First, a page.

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As two local school districts weigh potentially competitive tax measures on the fall election ballot, officials attempt to balance their fiscal needs against the threat of endangering their counterparts’ odds for success.

Trustees in the San Mateo Union High and San Mateo-Foster City Elementary school districts will both meet Thursday, April 19, to discuss taxes officials claim are necessary to fund construction of new facilities and increase operating revenue, respectively.

High school district officials will consider hiring a polling agency needed to gauge community support for a potential facilities bond while their elementary district counterparts are slated to define terms of their expected parcel tax.

High school district Trustee Marc Friedman said he supports a recommendation from administrators to spend $32,700 to hire BM3 to survey the support of local voters for the proposal.

Should polling show a favorable response for the bond, which the district’s Bond Oversight Committee suggests should not exceed $190 million, Friedman said he would favor putting it to voters.

“If the survey comes back and says they support it … then I would be all for putting a bond on the ballot,” he said. “But it depends on the results of the survey.”

Board Vice President Greg Land though was less enthusiastic about the proposal, for fear of threatening the success of competing tax measures potentially floated on the same ballot as local elementary school districts.

Land noted he was not opposed to the idea of pursuing a tax for the high school district, but harbors reservations regarding timing.

“I think we could use a bond measure, but I’m hesitant to say this is the right time,” he said.

As a compromise, Land suggested he may favor exploring the polling but primarily as a means of getting a better sense of voters’ position on the proposal.

Officials claim a bond is necessary to finance a variety of safety, technology and sustainability improvements across the district. Most notable, Friedman said, is the need to refurbish the transite panel siding at Aragon, Mills and Hillsdale high schools, which is projected to cost about $65 million.

Transite is a cement product used in construction which was previously manufactured with asbestos. Friedman said the siding at the campuses was installed nearly 60 years ago, and should be fixed to due to health concerns posed by asbestos, plus general wear and tear.

In all, the district has identified roughly $400 million worth of projects, but Friedman suggested it is unlikely officials would pursue such a comprehensive construction program with a single tax measure.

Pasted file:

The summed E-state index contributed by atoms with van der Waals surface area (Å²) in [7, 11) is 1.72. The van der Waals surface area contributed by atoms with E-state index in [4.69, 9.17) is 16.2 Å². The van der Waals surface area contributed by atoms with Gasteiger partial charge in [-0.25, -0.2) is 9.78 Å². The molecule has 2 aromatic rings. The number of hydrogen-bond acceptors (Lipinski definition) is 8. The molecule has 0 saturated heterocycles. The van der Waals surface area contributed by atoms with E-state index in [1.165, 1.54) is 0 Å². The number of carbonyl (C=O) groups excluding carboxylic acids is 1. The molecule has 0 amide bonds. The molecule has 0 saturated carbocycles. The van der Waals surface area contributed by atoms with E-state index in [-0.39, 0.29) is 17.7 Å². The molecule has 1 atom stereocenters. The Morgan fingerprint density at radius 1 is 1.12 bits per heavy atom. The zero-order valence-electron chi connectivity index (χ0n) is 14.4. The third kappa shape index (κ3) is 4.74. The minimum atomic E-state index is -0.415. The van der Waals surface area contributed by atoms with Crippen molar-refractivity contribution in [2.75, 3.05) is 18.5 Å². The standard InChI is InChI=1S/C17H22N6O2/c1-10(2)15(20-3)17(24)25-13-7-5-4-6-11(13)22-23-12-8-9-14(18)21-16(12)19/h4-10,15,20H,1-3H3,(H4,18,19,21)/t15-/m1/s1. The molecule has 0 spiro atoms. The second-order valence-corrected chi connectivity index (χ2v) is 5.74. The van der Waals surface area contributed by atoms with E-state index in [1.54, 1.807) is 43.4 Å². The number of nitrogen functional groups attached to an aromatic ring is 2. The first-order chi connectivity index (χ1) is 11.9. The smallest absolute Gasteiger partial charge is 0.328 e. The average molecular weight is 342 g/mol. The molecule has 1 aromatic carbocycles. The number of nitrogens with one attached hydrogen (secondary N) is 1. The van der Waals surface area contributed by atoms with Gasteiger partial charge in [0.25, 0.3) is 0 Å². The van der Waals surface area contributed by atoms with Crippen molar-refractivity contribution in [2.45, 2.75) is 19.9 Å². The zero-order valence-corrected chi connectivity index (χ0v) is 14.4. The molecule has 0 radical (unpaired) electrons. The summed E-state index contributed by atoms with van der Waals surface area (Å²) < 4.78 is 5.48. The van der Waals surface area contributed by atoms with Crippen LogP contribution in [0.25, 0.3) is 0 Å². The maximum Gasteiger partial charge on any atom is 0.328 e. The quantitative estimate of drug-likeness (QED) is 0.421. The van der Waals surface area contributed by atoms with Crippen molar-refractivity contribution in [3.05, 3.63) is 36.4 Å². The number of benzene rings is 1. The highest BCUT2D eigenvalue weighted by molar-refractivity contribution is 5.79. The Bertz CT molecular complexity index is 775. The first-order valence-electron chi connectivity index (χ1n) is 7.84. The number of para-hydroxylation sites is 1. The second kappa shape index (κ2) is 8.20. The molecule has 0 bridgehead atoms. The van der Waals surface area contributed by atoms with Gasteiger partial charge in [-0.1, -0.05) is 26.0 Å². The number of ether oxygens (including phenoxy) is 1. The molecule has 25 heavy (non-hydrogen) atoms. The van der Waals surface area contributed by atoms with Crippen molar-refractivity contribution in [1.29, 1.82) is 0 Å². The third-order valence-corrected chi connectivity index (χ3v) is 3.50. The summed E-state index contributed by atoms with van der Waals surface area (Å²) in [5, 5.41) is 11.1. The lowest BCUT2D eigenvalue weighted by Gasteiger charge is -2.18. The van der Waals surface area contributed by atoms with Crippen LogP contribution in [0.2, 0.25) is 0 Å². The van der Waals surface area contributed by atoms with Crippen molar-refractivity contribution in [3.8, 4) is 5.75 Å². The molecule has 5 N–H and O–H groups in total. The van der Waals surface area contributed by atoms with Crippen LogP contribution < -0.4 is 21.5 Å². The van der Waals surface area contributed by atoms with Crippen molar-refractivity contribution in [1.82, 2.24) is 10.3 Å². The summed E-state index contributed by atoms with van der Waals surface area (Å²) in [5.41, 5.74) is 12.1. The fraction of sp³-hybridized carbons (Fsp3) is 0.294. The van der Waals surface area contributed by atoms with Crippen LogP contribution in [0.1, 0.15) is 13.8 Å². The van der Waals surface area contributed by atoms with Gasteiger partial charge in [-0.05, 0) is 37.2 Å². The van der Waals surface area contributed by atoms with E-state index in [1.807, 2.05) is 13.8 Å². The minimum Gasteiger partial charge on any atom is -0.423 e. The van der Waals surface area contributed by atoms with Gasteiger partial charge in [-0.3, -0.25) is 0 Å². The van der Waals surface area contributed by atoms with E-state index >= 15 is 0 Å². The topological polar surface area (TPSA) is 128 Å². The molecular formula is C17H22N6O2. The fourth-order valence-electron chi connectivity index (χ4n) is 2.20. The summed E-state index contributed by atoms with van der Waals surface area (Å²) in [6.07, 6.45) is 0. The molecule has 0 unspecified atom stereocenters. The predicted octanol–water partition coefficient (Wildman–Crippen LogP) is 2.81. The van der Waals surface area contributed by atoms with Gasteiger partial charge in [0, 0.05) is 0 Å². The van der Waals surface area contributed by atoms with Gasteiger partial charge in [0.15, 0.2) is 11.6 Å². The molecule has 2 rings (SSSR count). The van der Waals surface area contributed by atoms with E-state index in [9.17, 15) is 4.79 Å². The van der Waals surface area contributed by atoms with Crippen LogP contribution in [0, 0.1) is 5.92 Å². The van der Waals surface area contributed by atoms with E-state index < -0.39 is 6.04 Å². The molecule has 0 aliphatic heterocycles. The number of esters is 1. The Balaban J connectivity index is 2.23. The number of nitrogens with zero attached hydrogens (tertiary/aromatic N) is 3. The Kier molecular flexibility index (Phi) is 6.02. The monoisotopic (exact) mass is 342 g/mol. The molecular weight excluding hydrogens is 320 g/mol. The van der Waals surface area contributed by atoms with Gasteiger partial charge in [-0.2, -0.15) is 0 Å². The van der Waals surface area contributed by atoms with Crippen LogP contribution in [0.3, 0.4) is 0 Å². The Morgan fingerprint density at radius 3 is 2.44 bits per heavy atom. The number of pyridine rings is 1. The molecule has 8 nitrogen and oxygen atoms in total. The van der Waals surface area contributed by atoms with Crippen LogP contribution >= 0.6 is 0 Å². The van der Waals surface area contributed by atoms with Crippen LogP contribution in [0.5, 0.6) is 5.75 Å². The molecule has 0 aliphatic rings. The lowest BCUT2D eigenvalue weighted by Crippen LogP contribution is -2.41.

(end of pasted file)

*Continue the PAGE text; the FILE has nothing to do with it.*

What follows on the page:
Instead, polling will determine whether voters would suggest measures ranging in amounts between $150 million or $190 million, which is the most a community group charged with overseeing the district’s bond money recommended.

A bond seeking $9.35 per $100,000 of assessed value from homeowners would likely generate adequate revenue, according to a previous district report, which suggested on average, such a tax would cost homeowners an average of about $56.77.

Assuming polling suggests there is adequate support to pursue the measure, officials are examining floating it to voters in the fall election, according to the report. Such a vision would require the board to approve placing on the ballot by Aug. 10.

As high school district officials consider the initiative, they should be mindful of competitive tax measures likely floated on the same ballot by the San Bruno Park and San Mateo-Foster City elementary school districts, according to the report.

A more recent report, however, suggests competing bond measures on the same ballot are unlikely to deter voters from supporting the high school district’s effort, as support often is determined by the voters’ relationship with the district.

Land though said his approach to the issue will likely be influenced by the intent of the local elementary districts.

“I really want to be sensitive to the feeder districts and the voters and through the polling we can figure out of these things are possible or not,” he sad.

For the elementary school district, officials are further along in their pursuit of a parcel tax measure which is likely to be placed on the fall ballot.

A pollster discovered 69 percent of likely voters in the November elections would support a $298 parcel tax spanning nine years to generate operating revenue for the school system. That support dropped to 64 percent — just below the supermajority required to pass — if the district pursued a $398 tax spanning the same period of time.

At the upcoming meeting, trustees are slated to determine the likely cost and length of their tax which officials have said is needed to offset the loss of $7 million annually generated by a previous parcel tax.

Should the tax fail, officials have suggested the district’s structural deficit could grow as large as $9 million, likely presenting a variety of difficult choices around budget cuts.

The San Mateo Union High School District Board of Trustees meets 7 p.m. at 789 Poplar Ave., San Mateo. The San Mateo-Foster City Elementary School District board meets in the district office, 1170 Chess Drive, at the same time.

(650) 344-5200 ext. 105

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